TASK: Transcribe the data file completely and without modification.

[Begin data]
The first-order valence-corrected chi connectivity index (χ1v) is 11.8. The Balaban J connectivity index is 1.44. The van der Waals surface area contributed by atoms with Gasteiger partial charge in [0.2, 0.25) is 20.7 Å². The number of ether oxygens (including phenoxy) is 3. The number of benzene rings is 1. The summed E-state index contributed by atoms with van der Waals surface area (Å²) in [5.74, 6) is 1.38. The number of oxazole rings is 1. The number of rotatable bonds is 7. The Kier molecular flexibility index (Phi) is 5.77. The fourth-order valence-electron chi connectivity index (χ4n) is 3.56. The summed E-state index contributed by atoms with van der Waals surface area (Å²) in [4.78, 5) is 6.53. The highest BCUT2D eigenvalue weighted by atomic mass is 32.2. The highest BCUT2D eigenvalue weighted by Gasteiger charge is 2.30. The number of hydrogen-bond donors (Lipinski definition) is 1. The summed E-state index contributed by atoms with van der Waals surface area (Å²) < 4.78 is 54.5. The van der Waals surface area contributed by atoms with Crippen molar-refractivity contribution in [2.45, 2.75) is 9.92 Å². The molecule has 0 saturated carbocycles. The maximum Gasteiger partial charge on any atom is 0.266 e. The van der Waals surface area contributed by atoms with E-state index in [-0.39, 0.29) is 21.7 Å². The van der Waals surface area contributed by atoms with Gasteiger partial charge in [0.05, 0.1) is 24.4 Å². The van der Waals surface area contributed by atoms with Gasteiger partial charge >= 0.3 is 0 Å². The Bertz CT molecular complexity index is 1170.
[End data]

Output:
The first-order valence-corrected chi connectivity index (χ1v) is 11.8. The Balaban J connectivity index is 1.44. The van der Waals surface area contributed by atoms with Gasteiger partial charge in [0.2, 0.25) is 20.7 Å². The number of ether oxygens (including phenoxy) is 3. The number of benzene rings is 1. The summed E-state index contributed by atoms with van der Waals surface area (Å²) in [5.74, 6) is 1.38. The number of oxazole rings is 1. The number of rotatable bonds is 7. The Kier molecular flexibility index (Phi) is 5.77. The fourth-order valence-electron chi connectivity index (χ4n) is 3.56. The summed E-state index contributed by atoms with van der Waals surface area (Å²) in [4.78, 5) is 6.53. The highest BCUT2D eigenvalue weighted by atomic mass is 32.2. The highest BCUT2D eigenvalue weighted by Gasteiger charge is 2.30. The number of hydrogen-bond donors (Lipinski definition) is 1. The summed E-state index contributed by atoms with van der Waals surface area (Å²) < 4.78 is 54.5. The van der Waals surface area contributed by atoms with Crippen molar-refractivity contribution in [2.45, 2.75) is 9.92 Å². The molecule has 0 saturated carbocycles. The maximum Gasteiger partial charge on any atom is 0.266 e. The van der Waals surface area contributed by atoms with E-state index in [-0.39, 0.29) is 21.7 Å². The van der Waals surface area contributed by atoms with Gasteiger partial charge in [0.05, 0.1) is 24.4 Å². The van der Waals surface area contributed by atoms with Gasteiger partial charge >= 0.3 is 0 Å². The Bertz CT molecular complexity index is 1170.